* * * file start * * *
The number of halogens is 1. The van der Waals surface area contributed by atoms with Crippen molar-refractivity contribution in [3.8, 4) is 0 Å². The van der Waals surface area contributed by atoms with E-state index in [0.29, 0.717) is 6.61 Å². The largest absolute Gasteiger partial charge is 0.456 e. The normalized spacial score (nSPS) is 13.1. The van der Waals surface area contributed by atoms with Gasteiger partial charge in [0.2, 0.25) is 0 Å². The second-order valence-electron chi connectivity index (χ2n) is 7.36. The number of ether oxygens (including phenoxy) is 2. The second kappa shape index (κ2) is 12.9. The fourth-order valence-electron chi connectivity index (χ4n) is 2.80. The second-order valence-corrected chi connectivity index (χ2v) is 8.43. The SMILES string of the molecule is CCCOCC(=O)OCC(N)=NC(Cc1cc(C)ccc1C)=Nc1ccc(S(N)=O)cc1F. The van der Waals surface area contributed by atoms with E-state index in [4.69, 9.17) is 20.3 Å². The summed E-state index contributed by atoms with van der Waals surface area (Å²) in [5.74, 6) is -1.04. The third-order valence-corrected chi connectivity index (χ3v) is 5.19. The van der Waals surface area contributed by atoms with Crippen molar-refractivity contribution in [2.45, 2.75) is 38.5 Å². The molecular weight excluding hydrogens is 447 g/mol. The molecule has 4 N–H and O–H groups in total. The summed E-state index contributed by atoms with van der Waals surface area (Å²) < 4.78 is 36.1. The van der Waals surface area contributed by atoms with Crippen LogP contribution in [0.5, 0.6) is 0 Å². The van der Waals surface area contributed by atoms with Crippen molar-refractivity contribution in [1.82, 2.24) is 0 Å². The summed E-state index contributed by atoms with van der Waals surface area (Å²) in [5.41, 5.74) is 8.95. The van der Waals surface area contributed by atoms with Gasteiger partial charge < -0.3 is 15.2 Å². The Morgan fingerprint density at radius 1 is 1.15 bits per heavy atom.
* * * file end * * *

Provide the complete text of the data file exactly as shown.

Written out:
The number of halogens is 1. The van der Waals surface area contributed by atoms with Crippen molar-refractivity contribution in [3.8, 4) is 0 Å². The van der Waals surface area contributed by atoms with E-state index in [0.29, 0.717) is 6.61 Å². The largest absolute Gasteiger partial charge is 0.456 e. The normalized spacial score (nSPS) is 13.1. The van der Waals surface area contributed by atoms with Gasteiger partial charge in [0.2, 0.25) is 0 Å². The second-order valence-electron chi connectivity index (χ2n) is 7.36. The number of ether oxygens (including phenoxy) is 2. The second kappa shape index (κ2) is 12.9. The fourth-order valence-electron chi connectivity index (χ4n) is 2.80. The second-order valence-corrected chi connectivity index (χ2v) is 8.43. The SMILES string of the molecule is CCCOCC(=O)OCC(N)=NC(Cc1cc(C)ccc1C)=Nc1ccc(S(N)=O)cc1F. The van der Waals surface area contributed by atoms with E-state index in [4.69, 9.17) is 20.3 Å². The summed E-state index contributed by atoms with van der Waals surface area (Å²) in [5.74, 6) is -1.04. The third-order valence-corrected chi connectivity index (χ3v) is 5.19. The van der Waals surface area contributed by atoms with Crippen molar-refractivity contribution in [2.45, 2.75) is 38.5 Å². The molecular weight excluding hydrogens is 447 g/mol. The molecule has 4 N–H and O–H groups in total. The summed E-state index contributed by atoms with van der Waals surface area (Å²) < 4.78 is 36.1. The van der Waals surface area contributed by atoms with Crippen LogP contribution in [0.5, 0.6) is 0 Å². The van der Waals surface area contributed by atoms with Crippen molar-refractivity contribution in [1.82, 2.24) is 0 Å². The summed E-state index contributed by atoms with van der Waals surface area (Å²) in [5.41, 5.74) is 8.95. The van der Waals surface area contributed by atoms with Gasteiger partial charge < -0.3 is 15.2 Å². The Morgan fingerprint density at radius 1 is 1.15 bits per heavy atom.